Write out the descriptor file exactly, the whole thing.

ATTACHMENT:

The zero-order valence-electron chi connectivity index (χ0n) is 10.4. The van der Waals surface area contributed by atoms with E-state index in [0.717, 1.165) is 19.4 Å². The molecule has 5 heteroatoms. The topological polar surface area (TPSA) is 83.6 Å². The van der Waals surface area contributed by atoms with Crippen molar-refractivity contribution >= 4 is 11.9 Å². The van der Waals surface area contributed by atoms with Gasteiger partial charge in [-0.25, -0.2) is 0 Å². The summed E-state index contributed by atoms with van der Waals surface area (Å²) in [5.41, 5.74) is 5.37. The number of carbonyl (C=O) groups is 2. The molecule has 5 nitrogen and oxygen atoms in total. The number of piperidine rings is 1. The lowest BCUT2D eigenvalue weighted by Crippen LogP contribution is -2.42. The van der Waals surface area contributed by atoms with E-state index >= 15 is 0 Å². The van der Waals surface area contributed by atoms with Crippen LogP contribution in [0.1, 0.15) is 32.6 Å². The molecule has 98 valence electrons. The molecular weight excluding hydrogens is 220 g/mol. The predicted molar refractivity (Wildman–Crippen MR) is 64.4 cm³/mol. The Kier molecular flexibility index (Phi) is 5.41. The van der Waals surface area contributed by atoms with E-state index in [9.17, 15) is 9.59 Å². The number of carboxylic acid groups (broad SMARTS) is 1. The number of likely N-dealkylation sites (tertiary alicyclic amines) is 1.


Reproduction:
The zero-order valence-electron chi connectivity index (χ0n) is 10.4. The van der Waals surface area contributed by atoms with E-state index in [0.717, 1.165) is 19.4 Å². The molecule has 5 heteroatoms. The topological polar surface area (TPSA) is 83.6 Å². The van der Waals surface area contributed by atoms with Crippen molar-refractivity contribution >= 4 is 11.9 Å². The van der Waals surface area contributed by atoms with Gasteiger partial charge in [-0.25, -0.2) is 0 Å². The summed E-state index contributed by atoms with van der Waals surface area (Å²) in [5.41, 5.74) is 5.37. The number of carbonyl (C=O) groups is 2. The molecule has 5 nitrogen and oxygen atoms in total. The number of piperidine rings is 1. The lowest BCUT2D eigenvalue weighted by Crippen LogP contribution is -2.42. The van der Waals surface area contributed by atoms with E-state index >= 15 is 0 Å². The van der Waals surface area contributed by atoms with Crippen LogP contribution in [0.1, 0.15) is 32.6 Å². The molecule has 98 valence electrons. The molecular weight excluding hydrogens is 220 g/mol. The predicted molar refractivity (Wildman–Crippen MR) is 64.4 cm³/mol. The Kier molecular flexibility index (Phi) is 5.41. The van der Waals surface area contributed by atoms with E-state index in [9.17, 15) is 9.59 Å². The number of carboxylic acid groups (broad SMARTS) is 1. The number of likely N-dealkylation sites (tertiary alicyclic amines) is 1.